‘That was the idea’, the Captain said thoughtfully. ‘But apparently they don’t like the swell.’ And indeed, a long swell was running, a swell that could easily swamp a heavily laden sampan. It looked like they wanted to transfer somewhere closer inshore, where the little boats stood a better chance. The captain passed his hand over his chin and said. ‘The Indian Ocean Pilot says it is better to anchor off Lhok Kreuengraya under Klah Island this time of the year. Obviously these people agree.’
‘Why not at Sabang?’
‘Have a look at the map. Sabang is at the Northeast tip of Weh island, on the edge of a nice bay. And that bay is deep, 20 to 30 fathoms! Good bottom, sand and coral, so anchoring is not a problem. But with the North-East Monsoon there’s no shelter. The swell and the wind might cause problems when we start transferring the cargo. And of course they also may think it is too public a place…’
‘Anyway, I won’t unload the cargo in full view of the shore’, the captain said while he kept a sharp eye on the sampan that was rapidly pulling ahead.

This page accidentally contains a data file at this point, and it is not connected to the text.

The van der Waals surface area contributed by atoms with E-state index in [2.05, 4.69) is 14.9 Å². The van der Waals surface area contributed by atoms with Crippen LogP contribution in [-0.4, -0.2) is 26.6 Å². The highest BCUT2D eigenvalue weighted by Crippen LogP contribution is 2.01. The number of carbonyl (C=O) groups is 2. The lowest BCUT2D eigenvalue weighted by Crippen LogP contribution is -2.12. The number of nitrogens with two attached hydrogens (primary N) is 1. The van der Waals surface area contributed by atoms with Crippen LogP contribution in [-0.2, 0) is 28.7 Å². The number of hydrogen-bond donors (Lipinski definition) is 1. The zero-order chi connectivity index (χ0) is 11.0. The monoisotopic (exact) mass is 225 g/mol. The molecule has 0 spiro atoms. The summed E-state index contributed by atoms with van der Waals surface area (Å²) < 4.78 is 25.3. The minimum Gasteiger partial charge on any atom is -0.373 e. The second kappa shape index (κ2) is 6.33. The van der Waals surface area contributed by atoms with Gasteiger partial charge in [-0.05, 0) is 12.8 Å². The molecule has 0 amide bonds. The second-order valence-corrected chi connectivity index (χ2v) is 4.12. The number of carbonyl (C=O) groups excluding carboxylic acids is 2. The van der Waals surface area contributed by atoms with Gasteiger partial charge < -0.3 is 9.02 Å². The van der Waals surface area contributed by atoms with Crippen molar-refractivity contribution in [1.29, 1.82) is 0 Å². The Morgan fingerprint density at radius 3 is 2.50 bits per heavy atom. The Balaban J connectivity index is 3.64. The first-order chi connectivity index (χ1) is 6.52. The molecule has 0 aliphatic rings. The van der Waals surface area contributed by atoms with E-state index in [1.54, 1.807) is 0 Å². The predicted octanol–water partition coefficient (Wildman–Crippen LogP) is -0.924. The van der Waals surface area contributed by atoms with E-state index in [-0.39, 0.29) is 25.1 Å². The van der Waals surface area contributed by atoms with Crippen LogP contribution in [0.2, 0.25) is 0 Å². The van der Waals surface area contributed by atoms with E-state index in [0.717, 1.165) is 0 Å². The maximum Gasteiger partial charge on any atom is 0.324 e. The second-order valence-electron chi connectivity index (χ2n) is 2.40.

‘Follow him in, Lenny, but watch her head near the islands. There’s a 2 knot current close inshore.’ The engine room telegraph rang and the ship gathered speed and the Mary F sailed majestically across the crescent shaped bay. The humpback of the extinct volcano on Weh drew nearer and the sea became noticeably calmer here. Their pilot in the small sampan was making straight for a number of large sampans and junks moored closely inshore.
‘Interesting scenery, isn’t it Captain?’ said a Chinese voice.
Feng Lin and two of his thugs had come onto the bridge unannounced and now stood behind them.
‘Mr. Feng Lin, may I have a word with you in private?’
Feng Lin feigned surprise. ‘Why is that, Captain?’
‘In private, Mr. Feng Lin.’
Feng Lin nodded and said ‘As you wish, captain. Where shall we go?’